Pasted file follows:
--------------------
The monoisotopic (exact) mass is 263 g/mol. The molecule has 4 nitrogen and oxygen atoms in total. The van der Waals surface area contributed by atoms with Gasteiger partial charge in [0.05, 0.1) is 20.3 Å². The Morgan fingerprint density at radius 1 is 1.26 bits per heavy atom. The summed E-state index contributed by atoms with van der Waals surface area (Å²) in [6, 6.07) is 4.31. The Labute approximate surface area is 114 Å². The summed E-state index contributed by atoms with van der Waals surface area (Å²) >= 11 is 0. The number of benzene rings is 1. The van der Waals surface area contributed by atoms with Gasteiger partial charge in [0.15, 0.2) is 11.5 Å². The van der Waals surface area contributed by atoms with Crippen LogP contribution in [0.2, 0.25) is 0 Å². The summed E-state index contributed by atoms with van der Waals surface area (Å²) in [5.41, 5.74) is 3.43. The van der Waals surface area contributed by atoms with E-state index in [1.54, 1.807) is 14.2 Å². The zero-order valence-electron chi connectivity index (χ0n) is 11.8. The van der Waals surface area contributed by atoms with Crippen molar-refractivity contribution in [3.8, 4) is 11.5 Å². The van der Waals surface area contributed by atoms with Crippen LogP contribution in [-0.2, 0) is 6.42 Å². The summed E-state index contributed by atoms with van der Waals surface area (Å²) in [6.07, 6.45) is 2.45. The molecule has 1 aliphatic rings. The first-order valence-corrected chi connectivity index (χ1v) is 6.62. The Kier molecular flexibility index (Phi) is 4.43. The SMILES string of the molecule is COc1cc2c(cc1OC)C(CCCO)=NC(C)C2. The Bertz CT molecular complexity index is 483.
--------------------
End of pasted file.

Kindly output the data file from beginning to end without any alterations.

The monoisotopic (exact) mass is 263 g/mol. The molecule has 4 nitrogen and oxygen atoms in total. The van der Waals surface area contributed by atoms with Gasteiger partial charge in [0.05, 0.1) is 20.3 Å². The Morgan fingerprint density at radius 1 is 1.26 bits per heavy atom. The summed E-state index contributed by atoms with van der Waals surface area (Å²) in [6, 6.07) is 4.31. The Labute approximate surface area is 114 Å². The summed E-state index contributed by atoms with van der Waals surface area (Å²) >= 11 is 0. The number of benzene rings is 1. The van der Waals surface area contributed by atoms with Gasteiger partial charge in [0.15, 0.2) is 11.5 Å². The van der Waals surface area contributed by atoms with Crippen LogP contribution in [0.2, 0.25) is 0 Å². The summed E-state index contributed by atoms with van der Waals surface area (Å²) in [5.41, 5.74) is 3.43. The van der Waals surface area contributed by atoms with E-state index in [1.54, 1.807) is 14.2 Å². The zero-order valence-electron chi connectivity index (χ0n) is 11.8. The van der Waals surface area contributed by atoms with Crippen molar-refractivity contribution in [3.8, 4) is 11.5 Å². The van der Waals surface area contributed by atoms with Crippen LogP contribution in [-0.2, 0) is 6.42 Å². The summed E-state index contributed by atoms with van der Waals surface area (Å²) in [6.07, 6.45) is 2.45. The molecule has 1 aliphatic rings. The first-order valence-corrected chi connectivity index (χ1v) is 6.62. The Kier molecular flexibility index (Phi) is 4.43. The SMILES string of the molecule is COc1cc2c(cc1OC)C(CCCO)=NC(C)C2. The Bertz CT molecular complexity index is 483.